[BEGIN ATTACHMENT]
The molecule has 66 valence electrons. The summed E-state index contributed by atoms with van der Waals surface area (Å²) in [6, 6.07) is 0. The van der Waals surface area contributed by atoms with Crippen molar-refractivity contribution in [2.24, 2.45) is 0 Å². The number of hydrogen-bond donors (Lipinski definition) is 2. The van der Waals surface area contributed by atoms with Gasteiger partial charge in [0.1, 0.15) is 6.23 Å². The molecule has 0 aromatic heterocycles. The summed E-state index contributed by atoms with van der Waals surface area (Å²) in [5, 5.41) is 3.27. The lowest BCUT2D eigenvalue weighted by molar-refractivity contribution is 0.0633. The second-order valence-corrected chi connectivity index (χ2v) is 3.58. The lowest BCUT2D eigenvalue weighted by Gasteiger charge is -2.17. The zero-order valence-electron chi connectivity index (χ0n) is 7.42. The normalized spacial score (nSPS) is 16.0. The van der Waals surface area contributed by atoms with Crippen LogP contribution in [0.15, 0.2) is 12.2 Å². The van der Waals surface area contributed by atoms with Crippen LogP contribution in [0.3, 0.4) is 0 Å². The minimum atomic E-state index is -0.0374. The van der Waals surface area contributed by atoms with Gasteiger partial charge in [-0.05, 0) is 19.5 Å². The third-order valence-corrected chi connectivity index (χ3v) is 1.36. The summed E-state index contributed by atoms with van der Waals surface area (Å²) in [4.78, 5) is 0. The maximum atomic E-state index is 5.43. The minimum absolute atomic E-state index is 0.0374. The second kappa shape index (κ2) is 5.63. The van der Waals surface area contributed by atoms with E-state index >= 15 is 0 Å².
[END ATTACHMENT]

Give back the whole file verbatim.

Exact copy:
The molecule has 66 valence electrons. The summed E-state index contributed by atoms with van der Waals surface area (Å²) in [6, 6.07) is 0. The van der Waals surface area contributed by atoms with Crippen molar-refractivity contribution in [2.24, 2.45) is 0 Å². The number of hydrogen-bond donors (Lipinski definition) is 2. The van der Waals surface area contributed by atoms with Gasteiger partial charge in [0.1, 0.15) is 6.23 Å². The molecule has 0 aromatic heterocycles. The summed E-state index contributed by atoms with van der Waals surface area (Å²) in [5, 5.41) is 3.27. The lowest BCUT2D eigenvalue weighted by molar-refractivity contribution is 0.0633. The second-order valence-corrected chi connectivity index (χ2v) is 3.58. The lowest BCUT2D eigenvalue weighted by Gasteiger charge is -2.17. The zero-order valence-electron chi connectivity index (χ0n) is 7.42. The normalized spacial score (nSPS) is 16.0. The van der Waals surface area contributed by atoms with Crippen LogP contribution in [0.15, 0.2) is 12.2 Å². The van der Waals surface area contributed by atoms with Crippen LogP contribution in [0.3, 0.4) is 0 Å². The minimum atomic E-state index is -0.0374. The van der Waals surface area contributed by atoms with Gasteiger partial charge in [-0.05, 0) is 19.5 Å². The third-order valence-corrected chi connectivity index (χ3v) is 1.36. The summed E-state index contributed by atoms with van der Waals surface area (Å²) in [4.78, 5) is 0. The maximum atomic E-state index is 5.43. The minimum absolute atomic E-state index is 0.0374. The second kappa shape index (κ2) is 5.63. The van der Waals surface area contributed by atoms with E-state index >= 15 is 0 Å².